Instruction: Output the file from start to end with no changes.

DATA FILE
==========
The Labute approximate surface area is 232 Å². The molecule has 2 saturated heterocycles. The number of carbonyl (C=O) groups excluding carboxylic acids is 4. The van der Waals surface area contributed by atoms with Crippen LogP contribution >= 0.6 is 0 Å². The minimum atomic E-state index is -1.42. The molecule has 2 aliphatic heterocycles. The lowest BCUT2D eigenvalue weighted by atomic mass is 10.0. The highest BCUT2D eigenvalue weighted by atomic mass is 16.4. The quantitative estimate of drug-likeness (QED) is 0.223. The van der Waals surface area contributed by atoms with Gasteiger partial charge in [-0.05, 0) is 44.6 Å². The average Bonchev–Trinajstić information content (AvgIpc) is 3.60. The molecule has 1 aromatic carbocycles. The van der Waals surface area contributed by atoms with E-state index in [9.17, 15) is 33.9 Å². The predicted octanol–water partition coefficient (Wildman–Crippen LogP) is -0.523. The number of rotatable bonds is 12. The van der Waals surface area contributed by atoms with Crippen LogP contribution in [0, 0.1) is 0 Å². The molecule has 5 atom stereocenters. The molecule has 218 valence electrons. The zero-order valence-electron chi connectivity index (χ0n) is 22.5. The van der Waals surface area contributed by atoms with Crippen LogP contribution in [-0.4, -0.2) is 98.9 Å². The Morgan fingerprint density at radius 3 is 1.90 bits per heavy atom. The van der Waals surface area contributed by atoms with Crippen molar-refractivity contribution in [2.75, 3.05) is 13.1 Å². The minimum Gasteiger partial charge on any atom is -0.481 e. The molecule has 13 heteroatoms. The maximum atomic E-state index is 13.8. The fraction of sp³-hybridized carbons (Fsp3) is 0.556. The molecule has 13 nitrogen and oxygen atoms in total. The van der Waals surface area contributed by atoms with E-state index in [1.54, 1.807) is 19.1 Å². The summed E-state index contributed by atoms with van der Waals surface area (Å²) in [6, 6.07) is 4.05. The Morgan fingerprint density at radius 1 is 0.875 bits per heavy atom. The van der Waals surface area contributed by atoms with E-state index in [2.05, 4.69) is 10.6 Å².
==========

The Labute approximate surface area is 232 Å². The molecule has 2 saturated heterocycles. The number of carbonyl (C=O) groups excluding carboxylic acids is 4. The van der Waals surface area contributed by atoms with Crippen LogP contribution >= 0.6 is 0 Å². The minimum atomic E-state index is -1.42. The molecule has 2 aliphatic heterocycles. The lowest BCUT2D eigenvalue weighted by atomic mass is 10.0. The highest BCUT2D eigenvalue weighted by atomic mass is 16.4. The quantitative estimate of drug-likeness (QED) is 0.223. The van der Waals surface area contributed by atoms with Gasteiger partial charge in [-0.05, 0) is 44.6 Å². The average Bonchev–Trinajstić information content (AvgIpc) is 3.60. The molecule has 1 aromatic carbocycles. The van der Waals surface area contributed by atoms with E-state index in [9.17, 15) is 33.9 Å². The predicted octanol–water partition coefficient (Wildman–Crippen LogP) is -0.523. The number of rotatable bonds is 12. The van der Waals surface area contributed by atoms with Crippen LogP contribution in [0, 0.1) is 0 Å². The molecule has 5 atom stereocenters. The molecule has 218 valence electrons. The zero-order valence-electron chi connectivity index (χ0n) is 22.5. The van der Waals surface area contributed by atoms with Crippen LogP contribution in [-0.4, -0.2) is 98.9 Å². The Morgan fingerprint density at radius 3 is 1.90 bits per heavy atom. The van der Waals surface area contributed by atoms with Crippen molar-refractivity contribution in [2.75, 3.05) is 13.1 Å². The minimum Gasteiger partial charge on any atom is -0.481 e. The molecule has 13 heteroatoms. The maximum atomic E-state index is 13.8. The fraction of sp³-hybridized carbons (Fsp3) is 0.556. The molecule has 13 nitrogen and oxygen atoms in total. The van der Waals surface area contributed by atoms with E-state index in [1.54, 1.807) is 19.1 Å². The summed E-state index contributed by atoms with van der Waals surface area (Å²) in [6, 6.07) is 4.05. The Morgan fingerprint density at radius 1 is 0.875 bits per heavy atom. The van der Waals surface area contributed by atoms with E-state index in [2.05, 4.69) is 10.6 Å².